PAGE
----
The Goodness of God Leadeth to Repentance

"But we are sure that the judgment of God is according to truth... And thinkest thou this, O man... that thou shalt escape the judgment of God? Or despisest thou the riches of his goodness and forbearance and longsuffering; not knowing that the goodness of God leadeth thee to repentance?" [Rom. 2:2-4]

The goodness of the Creator is something that many people live their entire lives with little or no regard for. They are unaware of how gracious and longsuffering He is and has been toward mankind in allowing them to continue to exist on this earth despite their wickedness. The purpose of God's eternal goodness and His forbearance with mankind is in fact to give them the opportunity to find Him and lead them to repentance as the Apostle Paul so emphatically declares in the passage from Romans 2, quoted above.

The Apostle Peter also speaks to the goodness of Yahweh in this same context:

"The Lord is not slack concerning his promise... but is longsuffering to us-ward, not willing that any should perish, but that all should come to repentance." [2 Pet. 3:9]

Can we conclude then that this is the goodness of God - that He has graciously withheld His judgment upon the earth and the rightful destruction of all wickedness to give more of His creation opportunity to repent and follow His will? But, how much longer will be allowed, before the day of the Lord comes?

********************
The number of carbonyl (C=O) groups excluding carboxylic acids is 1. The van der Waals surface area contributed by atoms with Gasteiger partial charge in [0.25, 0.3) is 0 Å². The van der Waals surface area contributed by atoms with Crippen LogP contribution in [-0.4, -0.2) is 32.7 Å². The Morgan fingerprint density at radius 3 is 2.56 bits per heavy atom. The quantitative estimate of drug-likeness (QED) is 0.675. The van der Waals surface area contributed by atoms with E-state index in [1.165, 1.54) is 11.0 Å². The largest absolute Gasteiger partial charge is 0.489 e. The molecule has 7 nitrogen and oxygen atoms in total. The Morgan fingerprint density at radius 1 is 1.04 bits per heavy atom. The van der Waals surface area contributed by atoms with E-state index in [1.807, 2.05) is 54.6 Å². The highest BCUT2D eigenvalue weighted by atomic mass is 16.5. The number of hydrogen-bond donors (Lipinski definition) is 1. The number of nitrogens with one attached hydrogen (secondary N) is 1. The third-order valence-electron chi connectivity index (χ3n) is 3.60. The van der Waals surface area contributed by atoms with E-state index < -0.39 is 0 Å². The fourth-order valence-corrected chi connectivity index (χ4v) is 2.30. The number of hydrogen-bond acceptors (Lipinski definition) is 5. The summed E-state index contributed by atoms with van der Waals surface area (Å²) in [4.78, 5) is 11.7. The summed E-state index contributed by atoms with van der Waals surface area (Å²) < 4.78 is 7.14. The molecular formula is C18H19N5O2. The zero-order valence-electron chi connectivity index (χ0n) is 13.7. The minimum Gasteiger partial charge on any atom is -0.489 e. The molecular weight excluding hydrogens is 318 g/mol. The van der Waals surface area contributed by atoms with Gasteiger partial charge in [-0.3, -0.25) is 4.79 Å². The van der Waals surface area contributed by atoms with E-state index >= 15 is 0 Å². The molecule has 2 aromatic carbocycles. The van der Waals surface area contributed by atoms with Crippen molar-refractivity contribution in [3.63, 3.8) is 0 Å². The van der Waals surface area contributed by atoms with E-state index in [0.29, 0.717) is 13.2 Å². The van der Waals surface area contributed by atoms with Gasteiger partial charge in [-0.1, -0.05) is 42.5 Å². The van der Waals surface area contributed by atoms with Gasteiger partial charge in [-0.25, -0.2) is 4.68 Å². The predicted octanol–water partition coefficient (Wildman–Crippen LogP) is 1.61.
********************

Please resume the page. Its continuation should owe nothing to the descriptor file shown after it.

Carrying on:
His Character is Goodness. We do know Yahweh's goodness and character are inseparable. This was evident when the LORD manifested His glory to Moses, which was in fact described as His "goodness". "I will make all my goodness pass before thee and I will proclaim the name of the LORD before thee; and will be gracious to whom I will be gracious and will show mercy on whom I will show mercy." [Ex. 33:19]

All of God's promises to man, we believe, emanate from the essential goodness of His nature. His promises were made to His people Israel. Unfortunately, most despised the riches of His goodness, straying from the covenants of promise, failing Him miserably time and time again. But, Yahweh did not utterly destroy them despite their continued disobedience. Indeed, God is gracious and longsuffering. To Israel, He is goodness and truth, and for the sake of the faithful remnant, He will keep His covenant with them. [Isa. 1:4-9]

His Goodness has been extended to us. Likewise, those who have been grafted in, can and do fail our Father in heaven all too often. We, as spiritual Israel, suffer under the same burdens of the flesh as natural Israel. We are also experiencing the same trials that they and our brethren before us have gone through, only in different forms perhaps. And we know all too well that none are immune from falling away in these last days. It is so very critical then to be constantly aware of Yahweh's goodness, forbearance and longsuffering "to us-ward."